Review: Mad Max: Fury Road
Over thirty years ago, George Miller used money he saved while working as an emergency doctor to fund his directorial debut, a violent Australian action film titled “Mad Max.” Shot for next to nothing, the film went on to set box office records, launching two legendary sequels that catapulted Mel Gibson to international stardom and influenced decades of post-apocalyptic media. How did Miller follow up such a gritty, highly-regarded trilogy? By producing and co-writing the acclaimed family films Babe and Happy Feet, as well as their sequels.
With Fury Road, Miller finally returns to the hellish world of Mad Max and despite all the talking animals between the Thunderdome and now, within minutes it’s clear that he’s still got plenty of brutal weirdness up his sleeve. After being caught by a group of marauders, Max (Tom Hardy) finds himself imprisoned by a desert-dwelling cult known as the “War Boys” just as one of their warrior drivers (Furiosa, played by Charlize Theron) goes rogue, freeing a group of enslaved women as she does. Max eventually finds himself fighting alongside Furiosa and the film takes off as they search for her home: The Green Place, a refuge of life in an otherwise barren, hostile world.
Plot descriptions do little justice to Fury Road: You have not seen a film like this before. Stylistically, it sits somewhere between steam-punk and western; a surreal combination of Speed and the Burning Man festival that’s both beautiful and absolutely out of its mind. It’s a two-hour chase at full-speed through the desert that constantly escalates, and just when you’re positive you won’t see anything more outlandish than a flame-throwing guitarist strapped to a wall of amplifiers on top of a semi going 80 miles an hour, Miller ups the ante even further. The fact that almost all of this is done without CGI makes the spectacle all the more jaw-dropping.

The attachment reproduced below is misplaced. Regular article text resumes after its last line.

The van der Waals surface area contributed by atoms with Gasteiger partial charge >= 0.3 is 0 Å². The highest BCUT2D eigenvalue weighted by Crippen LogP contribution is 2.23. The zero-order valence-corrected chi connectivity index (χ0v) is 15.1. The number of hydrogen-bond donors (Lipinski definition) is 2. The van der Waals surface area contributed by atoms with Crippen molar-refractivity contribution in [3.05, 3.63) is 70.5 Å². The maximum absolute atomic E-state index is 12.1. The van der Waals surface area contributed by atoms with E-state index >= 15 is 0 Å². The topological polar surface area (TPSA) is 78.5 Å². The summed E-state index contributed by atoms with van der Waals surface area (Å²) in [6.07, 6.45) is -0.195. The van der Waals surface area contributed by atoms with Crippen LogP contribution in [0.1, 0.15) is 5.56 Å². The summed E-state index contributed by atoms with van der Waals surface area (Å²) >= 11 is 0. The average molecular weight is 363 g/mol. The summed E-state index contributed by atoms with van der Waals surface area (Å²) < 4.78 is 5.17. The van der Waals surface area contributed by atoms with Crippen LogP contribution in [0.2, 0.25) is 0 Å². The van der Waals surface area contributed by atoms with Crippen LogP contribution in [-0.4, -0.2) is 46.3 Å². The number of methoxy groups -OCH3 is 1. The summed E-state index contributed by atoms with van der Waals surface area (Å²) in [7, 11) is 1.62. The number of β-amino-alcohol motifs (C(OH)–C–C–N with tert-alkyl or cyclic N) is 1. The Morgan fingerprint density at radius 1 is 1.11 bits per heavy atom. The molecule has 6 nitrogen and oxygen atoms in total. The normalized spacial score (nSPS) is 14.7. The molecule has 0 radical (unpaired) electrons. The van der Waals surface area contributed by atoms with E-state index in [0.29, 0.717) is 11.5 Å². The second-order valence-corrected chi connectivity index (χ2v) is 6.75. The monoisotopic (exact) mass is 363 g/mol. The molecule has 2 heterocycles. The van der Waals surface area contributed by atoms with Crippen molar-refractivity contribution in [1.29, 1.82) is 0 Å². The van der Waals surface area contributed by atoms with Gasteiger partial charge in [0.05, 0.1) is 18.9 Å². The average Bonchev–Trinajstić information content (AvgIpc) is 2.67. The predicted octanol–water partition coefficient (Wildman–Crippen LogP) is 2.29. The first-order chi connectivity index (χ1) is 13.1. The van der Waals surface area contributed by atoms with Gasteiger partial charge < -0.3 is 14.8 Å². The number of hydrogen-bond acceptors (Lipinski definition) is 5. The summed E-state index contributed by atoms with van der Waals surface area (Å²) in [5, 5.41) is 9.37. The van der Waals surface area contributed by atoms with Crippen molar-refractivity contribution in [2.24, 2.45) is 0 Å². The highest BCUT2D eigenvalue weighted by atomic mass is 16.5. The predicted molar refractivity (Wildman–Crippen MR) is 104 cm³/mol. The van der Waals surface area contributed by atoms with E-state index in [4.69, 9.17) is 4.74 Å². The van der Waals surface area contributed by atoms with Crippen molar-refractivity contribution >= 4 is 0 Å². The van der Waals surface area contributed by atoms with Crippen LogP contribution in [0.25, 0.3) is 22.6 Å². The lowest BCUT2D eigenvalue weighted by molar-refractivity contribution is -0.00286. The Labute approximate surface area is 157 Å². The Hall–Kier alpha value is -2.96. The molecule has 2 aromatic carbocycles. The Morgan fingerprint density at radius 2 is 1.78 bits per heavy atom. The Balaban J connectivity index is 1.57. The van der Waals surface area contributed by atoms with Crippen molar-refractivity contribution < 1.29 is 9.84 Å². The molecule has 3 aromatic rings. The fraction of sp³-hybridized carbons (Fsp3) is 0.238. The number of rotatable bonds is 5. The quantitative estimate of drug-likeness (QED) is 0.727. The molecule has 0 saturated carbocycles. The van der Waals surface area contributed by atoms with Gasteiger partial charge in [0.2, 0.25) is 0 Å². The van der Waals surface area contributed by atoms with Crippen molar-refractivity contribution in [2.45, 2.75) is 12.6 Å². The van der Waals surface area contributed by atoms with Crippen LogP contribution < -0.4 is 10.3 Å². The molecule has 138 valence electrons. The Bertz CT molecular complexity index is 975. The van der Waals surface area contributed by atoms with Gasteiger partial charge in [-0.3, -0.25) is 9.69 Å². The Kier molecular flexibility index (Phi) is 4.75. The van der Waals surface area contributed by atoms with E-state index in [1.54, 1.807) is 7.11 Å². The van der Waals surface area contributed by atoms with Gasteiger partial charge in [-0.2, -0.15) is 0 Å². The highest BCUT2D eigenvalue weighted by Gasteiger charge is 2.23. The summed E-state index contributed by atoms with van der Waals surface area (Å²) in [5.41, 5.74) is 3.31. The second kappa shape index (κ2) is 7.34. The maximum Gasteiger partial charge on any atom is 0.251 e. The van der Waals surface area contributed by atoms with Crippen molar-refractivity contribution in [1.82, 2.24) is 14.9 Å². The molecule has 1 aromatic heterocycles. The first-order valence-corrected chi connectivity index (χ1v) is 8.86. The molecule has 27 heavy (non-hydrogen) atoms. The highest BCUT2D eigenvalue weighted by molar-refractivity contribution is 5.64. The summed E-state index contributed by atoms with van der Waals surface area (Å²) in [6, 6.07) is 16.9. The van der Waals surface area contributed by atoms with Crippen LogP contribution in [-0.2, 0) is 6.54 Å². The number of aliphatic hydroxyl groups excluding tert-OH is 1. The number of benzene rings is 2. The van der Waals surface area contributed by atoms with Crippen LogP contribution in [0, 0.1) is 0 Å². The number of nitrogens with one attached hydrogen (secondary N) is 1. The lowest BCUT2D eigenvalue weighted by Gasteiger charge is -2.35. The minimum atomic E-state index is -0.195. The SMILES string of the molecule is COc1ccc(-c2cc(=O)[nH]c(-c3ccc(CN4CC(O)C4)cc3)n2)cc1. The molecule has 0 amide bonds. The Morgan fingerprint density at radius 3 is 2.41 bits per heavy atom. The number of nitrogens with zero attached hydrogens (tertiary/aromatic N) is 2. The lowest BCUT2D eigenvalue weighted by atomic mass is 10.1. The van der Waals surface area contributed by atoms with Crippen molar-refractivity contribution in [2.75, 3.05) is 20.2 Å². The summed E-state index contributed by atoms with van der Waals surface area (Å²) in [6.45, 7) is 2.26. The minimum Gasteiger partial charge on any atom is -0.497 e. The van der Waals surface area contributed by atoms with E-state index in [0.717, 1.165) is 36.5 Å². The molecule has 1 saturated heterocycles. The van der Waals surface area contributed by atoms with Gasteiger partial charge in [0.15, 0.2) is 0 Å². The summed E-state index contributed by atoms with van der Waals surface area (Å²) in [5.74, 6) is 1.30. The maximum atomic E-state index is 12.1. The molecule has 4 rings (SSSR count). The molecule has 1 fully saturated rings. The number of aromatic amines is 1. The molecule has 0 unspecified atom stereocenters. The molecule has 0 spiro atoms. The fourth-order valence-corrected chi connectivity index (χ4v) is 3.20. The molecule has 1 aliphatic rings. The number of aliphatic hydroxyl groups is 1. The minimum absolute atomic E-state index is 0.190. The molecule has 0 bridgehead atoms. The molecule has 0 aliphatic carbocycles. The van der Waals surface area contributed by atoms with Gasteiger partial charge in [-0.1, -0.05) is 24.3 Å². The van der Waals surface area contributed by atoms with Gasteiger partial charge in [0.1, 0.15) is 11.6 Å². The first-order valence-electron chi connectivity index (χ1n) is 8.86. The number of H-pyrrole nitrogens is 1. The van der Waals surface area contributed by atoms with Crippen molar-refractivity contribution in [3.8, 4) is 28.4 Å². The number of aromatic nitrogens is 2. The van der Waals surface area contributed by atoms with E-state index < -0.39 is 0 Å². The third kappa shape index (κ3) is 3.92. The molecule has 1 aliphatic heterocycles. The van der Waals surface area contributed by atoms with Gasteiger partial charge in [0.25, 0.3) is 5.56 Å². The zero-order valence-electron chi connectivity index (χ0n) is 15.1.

But beyond the dusty nightmarish spectacle lies what makes Fury Road truly special: Character. The film eschews Western outlaw cliches and allows issues of gender equality to take center stage, something rarely attempted in a big-budget action film, and accomplished here without being heavy-handed or under-played. There’s meat underneath the explosions, and it’s a testament to Theron and Hardy’s acting prowess (as well as the rest of the outstanding cast) that such heavy subtext can be present in a film that relies on insinuation and the faces of its characters more than their words.
Fury Road may take place in a universe established by Miller a lifetime ago, but it has plenty to say about the reality of today. A world of fire and blood has never been so hypnotic.